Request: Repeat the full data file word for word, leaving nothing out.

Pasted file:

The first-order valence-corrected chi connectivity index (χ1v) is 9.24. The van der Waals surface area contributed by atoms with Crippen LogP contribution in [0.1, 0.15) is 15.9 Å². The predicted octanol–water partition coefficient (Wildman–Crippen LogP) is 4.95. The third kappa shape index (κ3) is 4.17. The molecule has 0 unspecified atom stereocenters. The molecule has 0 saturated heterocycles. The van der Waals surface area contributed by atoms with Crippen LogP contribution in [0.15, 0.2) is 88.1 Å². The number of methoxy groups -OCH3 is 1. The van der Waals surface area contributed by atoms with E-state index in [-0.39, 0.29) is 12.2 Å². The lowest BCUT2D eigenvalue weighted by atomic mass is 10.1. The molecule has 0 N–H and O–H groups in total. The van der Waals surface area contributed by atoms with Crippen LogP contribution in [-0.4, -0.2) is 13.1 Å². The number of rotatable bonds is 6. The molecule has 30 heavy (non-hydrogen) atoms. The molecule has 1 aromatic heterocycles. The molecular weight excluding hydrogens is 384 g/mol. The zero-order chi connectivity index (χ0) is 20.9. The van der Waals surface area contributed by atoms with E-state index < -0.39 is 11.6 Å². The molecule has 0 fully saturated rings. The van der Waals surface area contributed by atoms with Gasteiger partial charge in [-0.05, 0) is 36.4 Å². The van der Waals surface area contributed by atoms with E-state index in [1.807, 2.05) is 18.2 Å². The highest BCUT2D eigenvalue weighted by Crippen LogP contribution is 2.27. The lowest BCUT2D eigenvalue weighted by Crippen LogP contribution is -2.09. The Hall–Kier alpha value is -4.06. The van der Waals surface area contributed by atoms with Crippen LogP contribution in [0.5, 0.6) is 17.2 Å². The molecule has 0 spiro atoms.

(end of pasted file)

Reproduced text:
The first-order valence-corrected chi connectivity index (χ1v) is 9.24. The van der Waals surface area contributed by atoms with Crippen LogP contribution in [0.1, 0.15) is 15.9 Å². The predicted octanol–water partition coefficient (Wildman–Crippen LogP) is 4.95. The third kappa shape index (κ3) is 4.17. The molecule has 0 unspecified atom stereocenters. The molecule has 0 saturated heterocycles. The van der Waals surface area contributed by atoms with Crippen LogP contribution in [0.15, 0.2) is 88.1 Å². The number of methoxy groups -OCH3 is 1. The van der Waals surface area contributed by atoms with E-state index in [-0.39, 0.29) is 12.2 Å². The lowest BCUT2D eigenvalue weighted by atomic mass is 10.1. The molecule has 0 N–H and O–H groups in total. The van der Waals surface area contributed by atoms with Crippen LogP contribution in [-0.4, -0.2) is 13.1 Å². The number of rotatable bonds is 6. The molecule has 30 heavy (non-hydrogen) atoms. The molecule has 1 aromatic heterocycles. The molecular weight excluding hydrogens is 384 g/mol. The zero-order chi connectivity index (χ0) is 20.9. The van der Waals surface area contributed by atoms with E-state index < -0.39 is 11.6 Å². The molecule has 0 fully saturated rings. The van der Waals surface area contributed by atoms with Gasteiger partial charge in [-0.05, 0) is 36.4 Å². The van der Waals surface area contributed by atoms with E-state index in [1.807, 2.05) is 18.2 Å². The highest BCUT2D eigenvalue weighted by Crippen LogP contribution is 2.27. The lowest BCUT2D eigenvalue weighted by Crippen LogP contribution is -2.09. The Hall–Kier alpha value is -4.06. The van der Waals surface area contributed by atoms with Crippen LogP contribution in [0.5, 0.6) is 17.2 Å². The molecule has 0 spiro atoms.